From Petroglyphs to Pottery: Conversations Across Millenia with Ann Schunior
Part of our Thursday evening SOFA Series presentations, find the program listings online.
About the Presentation
Animals are a source of sustenance and awe. They are domesticated and feared, symbolic and totemic. Ancient peoples depicted animals on their pottery and rock art, allowing us to have conversations that span time and geography. Ann takes us on a tour of petroglyphs around the world and then shows how she interprets them on her pottery. The images used in Ann’s pottery are mostly drawn from petroglyphs in Central Asia and Africa.
Not all rock art is prehistoric. While Ann discusses ancient rock carvings, she also talks more broadly about rock art, taking a rather expansive view that includes contemporary graffiti and paintings that grace abandoned rock quarries in the Boston area.
Ann Schunior had no particular interest in pottery until, in 1966, she visited Seagrove NC, the home of Jugtown Pottery and generations of country potters. Seeing the growth of a pot from a lump of clay to a large urn sparked her imagination, and a few years later in Boston, she decided to take a pottery course. Her hands haven’t been free of clay since!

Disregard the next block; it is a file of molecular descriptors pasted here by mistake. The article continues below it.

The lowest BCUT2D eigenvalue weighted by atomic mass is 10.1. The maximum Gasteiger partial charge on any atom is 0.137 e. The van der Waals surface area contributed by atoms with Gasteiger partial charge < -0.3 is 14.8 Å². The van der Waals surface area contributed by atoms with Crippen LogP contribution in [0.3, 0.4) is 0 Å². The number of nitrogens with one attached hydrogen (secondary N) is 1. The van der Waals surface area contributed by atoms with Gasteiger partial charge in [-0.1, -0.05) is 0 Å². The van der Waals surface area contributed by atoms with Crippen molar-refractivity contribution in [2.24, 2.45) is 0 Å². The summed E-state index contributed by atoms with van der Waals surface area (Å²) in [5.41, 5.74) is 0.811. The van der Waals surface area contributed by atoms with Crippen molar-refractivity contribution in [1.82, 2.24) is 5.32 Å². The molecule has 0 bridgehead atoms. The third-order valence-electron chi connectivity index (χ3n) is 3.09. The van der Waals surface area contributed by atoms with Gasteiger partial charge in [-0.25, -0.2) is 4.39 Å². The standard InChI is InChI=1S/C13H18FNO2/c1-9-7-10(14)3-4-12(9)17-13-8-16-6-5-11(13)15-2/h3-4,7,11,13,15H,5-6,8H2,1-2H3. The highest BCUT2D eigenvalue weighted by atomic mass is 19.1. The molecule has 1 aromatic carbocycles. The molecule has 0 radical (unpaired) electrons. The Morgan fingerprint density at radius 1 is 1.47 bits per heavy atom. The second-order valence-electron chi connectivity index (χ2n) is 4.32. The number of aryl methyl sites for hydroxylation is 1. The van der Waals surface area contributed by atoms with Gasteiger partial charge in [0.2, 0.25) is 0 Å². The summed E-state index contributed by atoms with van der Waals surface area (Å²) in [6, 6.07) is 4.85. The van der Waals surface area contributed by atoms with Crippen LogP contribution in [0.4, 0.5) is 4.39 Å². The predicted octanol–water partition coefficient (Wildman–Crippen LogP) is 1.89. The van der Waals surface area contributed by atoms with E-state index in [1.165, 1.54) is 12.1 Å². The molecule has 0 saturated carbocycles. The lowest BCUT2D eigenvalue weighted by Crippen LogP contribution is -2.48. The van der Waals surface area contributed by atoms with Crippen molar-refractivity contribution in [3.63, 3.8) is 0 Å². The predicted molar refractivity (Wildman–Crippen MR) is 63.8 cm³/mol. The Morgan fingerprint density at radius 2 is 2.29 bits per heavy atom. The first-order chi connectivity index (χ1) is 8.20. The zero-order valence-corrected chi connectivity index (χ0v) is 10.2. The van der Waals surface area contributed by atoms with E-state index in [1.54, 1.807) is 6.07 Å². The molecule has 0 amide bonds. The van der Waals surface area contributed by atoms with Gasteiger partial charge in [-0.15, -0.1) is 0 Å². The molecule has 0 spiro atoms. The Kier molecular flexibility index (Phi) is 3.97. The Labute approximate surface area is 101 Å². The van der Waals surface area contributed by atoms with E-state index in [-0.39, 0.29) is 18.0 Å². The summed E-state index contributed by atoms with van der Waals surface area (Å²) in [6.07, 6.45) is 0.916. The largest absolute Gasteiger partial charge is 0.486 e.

Ann says, “My work is inspired by traditional crafts around the world. My pottery forms come from the unfailing shapes of simple functional ware, but the surface designs come from animal imagery on petroglyphs, wood carvings, and fabric paintings of Native American and African cultures. I have traveled widely, primarily in West Africa, to meet craftspeople that still work in the old ways. I am as excited by indigenous architecture, weaving, and fabric dyeing as by traditional pottery. I try to incorporate the imagery from traditional media onto clay without losing [its] original vitality.”
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